|The Frankfurt-Tipp rating:|
|Original title:||Clouds of Sils Maria|
|Production country:||Deutschland/Frankreich/Schweiz 2014|
|Running time:||Approx. 124 min.|
|Rated:||From 6 years|
Twenty years ago, the actress Maria Enders (Juliette Binoche) celebrated her big breakthrough with the role of the seductive young Sigrid. Shortly after the death of the man who had written the role for her at the time, Maria receives an unexpected offer: she is to play the role of Helena, the character who drove her to suicide as Sigrid two decades ago, in a new interpretation of the play. The character that made her famous is to be played by Hollywood starlet Jo-Ann Ellis (Chloë Grace Moretz). At first Maria is not at all enthusiastic about the idea of being on stage again for this play after twenty years, but then lets herself be persuaded by the dedicated director Klaus Diesterweg (Lars Eidinger) to maybe do it. With her assistant Valentine (Kristen Stewart), she retreats to the solitude of the Alps of Sils Maria to rehearse the play, but quickly finds that she is confronted with far more here than just her artistic past.
The Clouds of Sils Maria is a drama about the transience of youth and about letting go of the past, spiced with some satirical asides to the acting circus dominated by outsized egos. Director Olivier Assayas (Carlos - The Jackal) places three very different women at the centre of the story. Working on the play, each of these women undergoes a fundamental change, with the levels of appearance and reality becoming more and more blurred. The play intrudes more and more into reality, and by the end seems to take over it almost entirely. Shot against the fascinating natural backdrop of Sils Maria in Switzerland, in Sankt Moritz and also in South Tyrol, the film is able to build up a very special atmosphere, which, however, cannot hide many a length.
No question, the drama is very well acted. Juliette Binoche in particular is really excellent as the celebrated actress who has to deal with her past and thus her lost youth. Kristen Stewart is also completely convincing as her loyal assistant, because her nature just fits the role very well. And finally, Chloë Grace Moretz is truly wonderful as the scandalous girl a la Lindsey Lohan. Acting-wise, the film has some quite great moments to offer, superbly supported by the iconic imagery. Still, more than once there is a feeling that this story could have been told in considerably less than two hours. Assayas keeps getting lost in long takes and scenes that just seem to go in circles. What his screenplay is getting at is soon clear. There's no need to have the symbolism slapped around your ears over and over again.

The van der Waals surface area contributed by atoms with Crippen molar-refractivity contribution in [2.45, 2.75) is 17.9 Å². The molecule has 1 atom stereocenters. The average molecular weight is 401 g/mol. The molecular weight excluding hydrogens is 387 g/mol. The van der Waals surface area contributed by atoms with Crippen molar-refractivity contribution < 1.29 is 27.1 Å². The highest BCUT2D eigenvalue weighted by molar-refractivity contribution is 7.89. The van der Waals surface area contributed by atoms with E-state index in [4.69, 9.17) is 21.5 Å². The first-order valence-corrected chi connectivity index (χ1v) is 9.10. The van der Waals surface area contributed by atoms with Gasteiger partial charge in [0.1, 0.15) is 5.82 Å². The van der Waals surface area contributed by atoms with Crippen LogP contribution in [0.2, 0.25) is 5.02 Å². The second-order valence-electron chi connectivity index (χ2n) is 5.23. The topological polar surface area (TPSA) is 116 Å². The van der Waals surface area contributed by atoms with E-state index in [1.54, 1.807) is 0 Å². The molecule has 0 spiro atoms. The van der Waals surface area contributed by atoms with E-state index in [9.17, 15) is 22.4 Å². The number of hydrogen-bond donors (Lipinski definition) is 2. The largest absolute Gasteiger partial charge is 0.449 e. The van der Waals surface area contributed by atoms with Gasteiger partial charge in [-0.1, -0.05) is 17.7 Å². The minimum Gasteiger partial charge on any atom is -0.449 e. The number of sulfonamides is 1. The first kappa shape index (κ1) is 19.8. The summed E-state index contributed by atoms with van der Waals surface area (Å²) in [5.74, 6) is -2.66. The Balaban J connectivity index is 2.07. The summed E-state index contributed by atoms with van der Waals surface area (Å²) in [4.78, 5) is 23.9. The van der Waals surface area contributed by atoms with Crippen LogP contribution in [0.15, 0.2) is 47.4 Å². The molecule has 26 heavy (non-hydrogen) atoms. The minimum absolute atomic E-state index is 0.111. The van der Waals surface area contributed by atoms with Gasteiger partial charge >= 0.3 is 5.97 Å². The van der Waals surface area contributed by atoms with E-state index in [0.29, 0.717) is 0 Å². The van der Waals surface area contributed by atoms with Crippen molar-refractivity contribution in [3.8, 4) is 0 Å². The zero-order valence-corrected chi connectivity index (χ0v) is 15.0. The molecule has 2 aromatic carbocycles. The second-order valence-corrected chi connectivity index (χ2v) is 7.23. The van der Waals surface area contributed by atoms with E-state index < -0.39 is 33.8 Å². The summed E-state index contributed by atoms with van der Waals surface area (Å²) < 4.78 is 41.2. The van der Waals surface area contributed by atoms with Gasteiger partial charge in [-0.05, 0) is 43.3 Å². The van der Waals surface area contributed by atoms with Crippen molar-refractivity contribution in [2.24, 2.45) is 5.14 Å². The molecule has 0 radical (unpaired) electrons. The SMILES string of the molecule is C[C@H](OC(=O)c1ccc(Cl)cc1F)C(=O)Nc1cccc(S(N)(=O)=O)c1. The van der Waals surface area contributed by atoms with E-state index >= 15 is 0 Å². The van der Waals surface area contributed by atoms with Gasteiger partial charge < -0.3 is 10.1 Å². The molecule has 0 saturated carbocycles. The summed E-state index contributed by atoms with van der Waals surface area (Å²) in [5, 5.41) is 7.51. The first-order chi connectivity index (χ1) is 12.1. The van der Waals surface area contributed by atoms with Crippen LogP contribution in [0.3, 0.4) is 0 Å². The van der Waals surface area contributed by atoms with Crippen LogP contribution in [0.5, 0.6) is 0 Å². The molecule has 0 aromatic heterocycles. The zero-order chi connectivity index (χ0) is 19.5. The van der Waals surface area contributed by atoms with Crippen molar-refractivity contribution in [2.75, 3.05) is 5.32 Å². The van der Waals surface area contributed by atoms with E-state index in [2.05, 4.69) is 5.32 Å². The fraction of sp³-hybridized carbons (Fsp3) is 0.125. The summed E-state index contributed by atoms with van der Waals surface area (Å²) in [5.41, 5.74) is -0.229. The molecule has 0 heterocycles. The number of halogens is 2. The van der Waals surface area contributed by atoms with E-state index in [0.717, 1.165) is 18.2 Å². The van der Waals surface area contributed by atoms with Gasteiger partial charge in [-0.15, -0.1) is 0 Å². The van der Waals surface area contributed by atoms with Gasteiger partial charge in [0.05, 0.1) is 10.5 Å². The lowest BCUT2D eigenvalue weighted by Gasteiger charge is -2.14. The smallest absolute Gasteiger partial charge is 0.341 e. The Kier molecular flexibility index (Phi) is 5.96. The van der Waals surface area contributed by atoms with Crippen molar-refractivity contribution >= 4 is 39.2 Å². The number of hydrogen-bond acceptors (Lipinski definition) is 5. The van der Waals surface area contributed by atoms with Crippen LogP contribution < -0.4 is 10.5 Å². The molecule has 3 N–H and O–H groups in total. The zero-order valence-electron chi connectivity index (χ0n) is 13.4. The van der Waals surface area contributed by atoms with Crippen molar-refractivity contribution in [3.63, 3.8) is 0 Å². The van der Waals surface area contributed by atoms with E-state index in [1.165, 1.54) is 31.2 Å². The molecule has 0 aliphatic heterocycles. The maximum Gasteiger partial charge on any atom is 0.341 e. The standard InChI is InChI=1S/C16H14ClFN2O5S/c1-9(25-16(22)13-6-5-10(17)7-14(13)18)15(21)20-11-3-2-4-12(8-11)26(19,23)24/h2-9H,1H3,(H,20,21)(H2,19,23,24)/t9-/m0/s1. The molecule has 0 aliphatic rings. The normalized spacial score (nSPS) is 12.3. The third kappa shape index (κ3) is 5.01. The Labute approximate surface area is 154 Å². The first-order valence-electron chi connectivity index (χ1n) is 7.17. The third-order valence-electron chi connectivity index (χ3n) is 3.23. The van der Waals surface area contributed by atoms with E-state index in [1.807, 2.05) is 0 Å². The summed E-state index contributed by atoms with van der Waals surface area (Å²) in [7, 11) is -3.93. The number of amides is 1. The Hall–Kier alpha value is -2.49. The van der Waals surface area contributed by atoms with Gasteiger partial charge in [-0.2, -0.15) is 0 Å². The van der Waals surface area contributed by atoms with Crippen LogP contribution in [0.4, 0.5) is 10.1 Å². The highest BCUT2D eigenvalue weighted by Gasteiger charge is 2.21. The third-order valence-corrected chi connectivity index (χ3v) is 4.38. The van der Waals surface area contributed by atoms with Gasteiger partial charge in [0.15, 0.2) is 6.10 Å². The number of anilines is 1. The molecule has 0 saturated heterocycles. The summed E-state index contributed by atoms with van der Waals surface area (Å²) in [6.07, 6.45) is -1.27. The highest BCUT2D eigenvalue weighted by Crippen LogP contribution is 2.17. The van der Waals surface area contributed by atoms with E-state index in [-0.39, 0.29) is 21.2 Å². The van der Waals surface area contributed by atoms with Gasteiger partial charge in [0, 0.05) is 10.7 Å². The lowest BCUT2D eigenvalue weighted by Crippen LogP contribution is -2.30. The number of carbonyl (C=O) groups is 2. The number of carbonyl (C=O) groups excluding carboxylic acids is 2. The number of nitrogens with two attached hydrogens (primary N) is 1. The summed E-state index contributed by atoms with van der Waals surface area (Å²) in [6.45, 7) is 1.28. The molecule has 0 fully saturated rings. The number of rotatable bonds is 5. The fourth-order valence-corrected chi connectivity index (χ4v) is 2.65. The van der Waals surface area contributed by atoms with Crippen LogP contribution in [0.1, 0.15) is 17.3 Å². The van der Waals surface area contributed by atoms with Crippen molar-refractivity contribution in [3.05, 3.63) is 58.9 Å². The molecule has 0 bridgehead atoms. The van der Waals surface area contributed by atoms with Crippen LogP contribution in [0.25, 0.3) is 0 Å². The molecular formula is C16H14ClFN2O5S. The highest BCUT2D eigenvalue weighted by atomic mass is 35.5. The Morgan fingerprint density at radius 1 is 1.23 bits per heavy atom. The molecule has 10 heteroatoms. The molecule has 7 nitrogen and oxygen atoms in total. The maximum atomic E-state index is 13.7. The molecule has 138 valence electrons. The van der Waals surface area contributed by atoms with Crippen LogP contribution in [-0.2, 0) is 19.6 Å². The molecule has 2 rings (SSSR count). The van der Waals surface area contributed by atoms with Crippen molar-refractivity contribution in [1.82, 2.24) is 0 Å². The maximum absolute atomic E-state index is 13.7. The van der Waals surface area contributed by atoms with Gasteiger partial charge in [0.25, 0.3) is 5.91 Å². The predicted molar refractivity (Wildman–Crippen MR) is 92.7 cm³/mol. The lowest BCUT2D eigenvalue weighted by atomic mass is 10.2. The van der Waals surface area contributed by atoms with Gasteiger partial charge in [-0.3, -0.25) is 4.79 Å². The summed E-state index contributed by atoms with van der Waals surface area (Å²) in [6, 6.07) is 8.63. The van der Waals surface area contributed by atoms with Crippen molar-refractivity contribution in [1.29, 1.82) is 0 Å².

It doesn't help much that the characters themselves aren't really likeable. For example, some viewers may well find themselves simply annoyed by the ever-increasing bickering between Maria and Valentine, who eventually stands up to her in the face of her somewhat diva-like behaviour. Certainly, there are some very intriguing facets to the story that are worth thinking about more deeply, even in the end. Nevertheless, The Clouds of Sils Maria is a bit too much and not enough captivating cinema fare, which can only be recommended to lovers of visually stunning arthouse fare and multi-layered women's stories. For these viewers then also applies: Worth seeing!
An article by Frankfurt-Tipp